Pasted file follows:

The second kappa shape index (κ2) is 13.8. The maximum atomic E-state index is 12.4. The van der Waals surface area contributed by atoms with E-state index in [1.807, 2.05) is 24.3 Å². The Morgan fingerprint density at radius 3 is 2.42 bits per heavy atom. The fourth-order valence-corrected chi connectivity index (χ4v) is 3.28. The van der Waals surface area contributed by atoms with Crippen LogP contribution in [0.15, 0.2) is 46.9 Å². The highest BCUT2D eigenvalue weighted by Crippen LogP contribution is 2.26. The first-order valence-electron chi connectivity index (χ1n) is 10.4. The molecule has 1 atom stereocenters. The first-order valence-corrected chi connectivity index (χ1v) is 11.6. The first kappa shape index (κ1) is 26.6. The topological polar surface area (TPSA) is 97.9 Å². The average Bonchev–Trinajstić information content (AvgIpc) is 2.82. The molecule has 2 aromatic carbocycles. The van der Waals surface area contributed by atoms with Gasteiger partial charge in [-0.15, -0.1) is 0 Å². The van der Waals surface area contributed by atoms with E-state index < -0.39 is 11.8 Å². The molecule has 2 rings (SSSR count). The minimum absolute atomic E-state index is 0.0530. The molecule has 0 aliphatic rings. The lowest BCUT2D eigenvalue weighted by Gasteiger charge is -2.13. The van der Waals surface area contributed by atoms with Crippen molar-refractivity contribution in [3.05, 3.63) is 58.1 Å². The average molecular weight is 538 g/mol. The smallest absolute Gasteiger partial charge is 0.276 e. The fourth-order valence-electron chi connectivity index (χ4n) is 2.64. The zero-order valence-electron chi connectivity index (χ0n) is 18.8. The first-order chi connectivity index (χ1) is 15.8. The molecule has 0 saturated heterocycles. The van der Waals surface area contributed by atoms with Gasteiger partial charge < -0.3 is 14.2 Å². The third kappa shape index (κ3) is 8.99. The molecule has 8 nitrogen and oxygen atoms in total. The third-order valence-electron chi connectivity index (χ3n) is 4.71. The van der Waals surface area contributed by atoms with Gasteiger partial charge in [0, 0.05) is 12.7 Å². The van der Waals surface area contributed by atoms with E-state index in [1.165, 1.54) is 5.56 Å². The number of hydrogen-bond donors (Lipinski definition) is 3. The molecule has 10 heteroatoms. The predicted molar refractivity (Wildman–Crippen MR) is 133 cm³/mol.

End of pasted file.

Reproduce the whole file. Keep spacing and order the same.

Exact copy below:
The second kappa shape index (κ2) is 13.8. The maximum atomic E-state index is 12.4. The van der Waals surface area contributed by atoms with E-state index in [1.807, 2.05) is 24.3 Å². The Morgan fingerprint density at radius 3 is 2.42 bits per heavy atom. The fourth-order valence-corrected chi connectivity index (χ4v) is 3.28. The van der Waals surface area contributed by atoms with Crippen LogP contribution in [0.15, 0.2) is 46.9 Å². The highest BCUT2D eigenvalue weighted by Crippen LogP contribution is 2.26. The first-order valence-electron chi connectivity index (χ1n) is 10.4. The molecule has 1 atom stereocenters. The first-order valence-corrected chi connectivity index (χ1v) is 11.6. The first kappa shape index (κ1) is 26.6. The topological polar surface area (TPSA) is 97.9 Å². The average Bonchev–Trinajstić information content (AvgIpc) is 2.82. The molecule has 2 aromatic carbocycles. The van der Waals surface area contributed by atoms with Gasteiger partial charge in [-0.15, -0.1) is 0 Å². The van der Waals surface area contributed by atoms with E-state index < -0.39 is 11.8 Å². The molecule has 2 rings (SSSR count). The minimum absolute atomic E-state index is 0.0530. The molecule has 0 aliphatic rings. The lowest BCUT2D eigenvalue weighted by Gasteiger charge is -2.13. The van der Waals surface area contributed by atoms with Crippen molar-refractivity contribution in [3.05, 3.63) is 58.1 Å². The average molecular weight is 538 g/mol. The smallest absolute Gasteiger partial charge is 0.276 e. The fourth-order valence-electron chi connectivity index (χ4n) is 2.64. The zero-order valence-electron chi connectivity index (χ0n) is 18.8. The first-order chi connectivity index (χ1) is 15.8. The molecule has 0 saturated heterocycles. The van der Waals surface area contributed by atoms with Gasteiger partial charge < -0.3 is 14.2 Å². The third kappa shape index (κ3) is 8.99. The molecule has 8 nitrogen and oxygen atoms in total. The third-order valence-electron chi connectivity index (χ3n) is 4.71. The van der Waals surface area contributed by atoms with Gasteiger partial charge in [0, 0.05) is 12.7 Å². The van der Waals surface area contributed by atoms with E-state index in [1.165, 1.54) is 5.56 Å². The number of hydrogen-bond donors (Lipinski definition) is 3. The molecule has 10 heteroatoms. The predicted molar refractivity (Wildman–Crippen MR) is 133 cm³/mol.